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Load Balancing 2 T1's, with 2 differant ISP's using a Cisco Router

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ACSNS asked
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Last Modified: 2013-11-30
All,

Is it possible to load balance 2 T1's from two differant ISP's.  If so, what protocol would be needed and how efficient is it?  Any other points of interested would be greatly appreciated.

Thanks,
Andy
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Commented:
That link's not so good.

Typically, you could use a route map to divide the traffic between two different ISPs.

I think there is also an option within the route map syntax to check to see if the link is still alive. If the link is not alive, then the route map sends everything to the live ISP link.

Commented:
http://www.cisco.com/univercd/cc/td/doc/product/software/ios120/12cgcr/qos_c/qcpart1/qcpolicy.htm

Here's a real good link, (search for "equal access example"), but it doesn't show how to fail-over. Maybe route maps can't detect failures.
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Commented:
Do you want to load blance both inbound and outbound traffic?  If so, you MUST talk to your ISP's.  You can load blance your outbound traffic, but the ISP's must work to gether to load balance your inbound traffic.

Commented:
you can load balance uplinks with the commands

ip route 0.0.0.0. 0.0.0.0. x.x.x.x
ip route 0.0.0.0. 0.0.0.0  y.y.y.y

and use no ip route-cache so router will throw a packet to each line and if you monitor using solarwinds or mrtg you will find up link equal

about downlink this can be done using through you  provider through the same steps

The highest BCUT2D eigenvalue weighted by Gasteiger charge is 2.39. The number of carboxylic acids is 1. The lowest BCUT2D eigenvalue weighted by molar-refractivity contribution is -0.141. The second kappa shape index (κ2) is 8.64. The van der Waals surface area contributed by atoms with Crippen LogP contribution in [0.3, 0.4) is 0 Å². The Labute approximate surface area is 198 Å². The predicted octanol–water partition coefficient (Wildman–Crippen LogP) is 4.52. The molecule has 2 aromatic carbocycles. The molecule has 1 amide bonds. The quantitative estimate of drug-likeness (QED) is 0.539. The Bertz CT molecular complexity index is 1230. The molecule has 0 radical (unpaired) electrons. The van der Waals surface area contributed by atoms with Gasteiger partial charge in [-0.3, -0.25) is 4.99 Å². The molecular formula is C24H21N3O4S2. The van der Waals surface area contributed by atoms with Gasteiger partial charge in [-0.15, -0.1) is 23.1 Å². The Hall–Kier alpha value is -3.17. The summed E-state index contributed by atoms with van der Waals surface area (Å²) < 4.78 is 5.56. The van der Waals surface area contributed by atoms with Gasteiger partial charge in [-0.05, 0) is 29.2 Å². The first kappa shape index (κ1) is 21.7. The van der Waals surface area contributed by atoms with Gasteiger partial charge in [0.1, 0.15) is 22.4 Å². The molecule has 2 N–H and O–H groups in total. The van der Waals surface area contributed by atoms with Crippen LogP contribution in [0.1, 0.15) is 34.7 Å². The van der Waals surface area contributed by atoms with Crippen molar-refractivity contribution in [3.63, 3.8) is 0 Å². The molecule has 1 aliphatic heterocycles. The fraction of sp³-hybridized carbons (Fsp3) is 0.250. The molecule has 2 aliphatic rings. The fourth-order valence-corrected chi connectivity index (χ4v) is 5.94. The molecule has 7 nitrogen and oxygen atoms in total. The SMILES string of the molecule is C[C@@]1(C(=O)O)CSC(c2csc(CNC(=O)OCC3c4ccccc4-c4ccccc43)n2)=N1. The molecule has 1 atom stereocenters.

You need carefully implement what you are doing.  Basically you will have two different gateways and thewre a number of ways to do this.  You can send one packet to one gateway and one packet to the other gateway, AKA load balancing.  Sometimes that will not work because some applications require the same gateway for the full session.  Another way is to subnet your network so each one has there own gateway for outbound traffic, AKA load or traffic splitting.  Note that with load splitting traffic is necessarily balanced.  In either case, if you have a firewall the configuration becomes more complex.

Remember if you balance or split outbound traffic, to get the full benefit you will also need to fo the same for inbound traffic.  If you want inbound traffic to be either balanced or split, you will need to contact each ISP and have them implement an exterior routing protocol, BGP.  You will also need an AS Number which is not hard to get from ARIN.

Thanks.    
http://www.fatpipeinc.com/

One of these will do inbound & outbound load-balancing (and lots more) without any need to even speak to the ISP.

Theres lots of different models, but the low end Warp is suitable for most peoples purposes.

It can also aggregate ADSL, ISDN, etc (anything with an IP address & ethernet connection really)

I work for a UK distributor, and can supply you further details if you want to email.

Cheers


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Commented:
heathcote123, not it won't.  You MUST talk to your ISP(s) to balance inbound traffic.   Inbound traffic is based on routing tables in the Internet.  How is it going to change routing tables within the Internet?
No really, it will.

It depends on what you want to achieve. If you have control of your dns records then generally there is no need to speak to them or arrange changing in routing tables.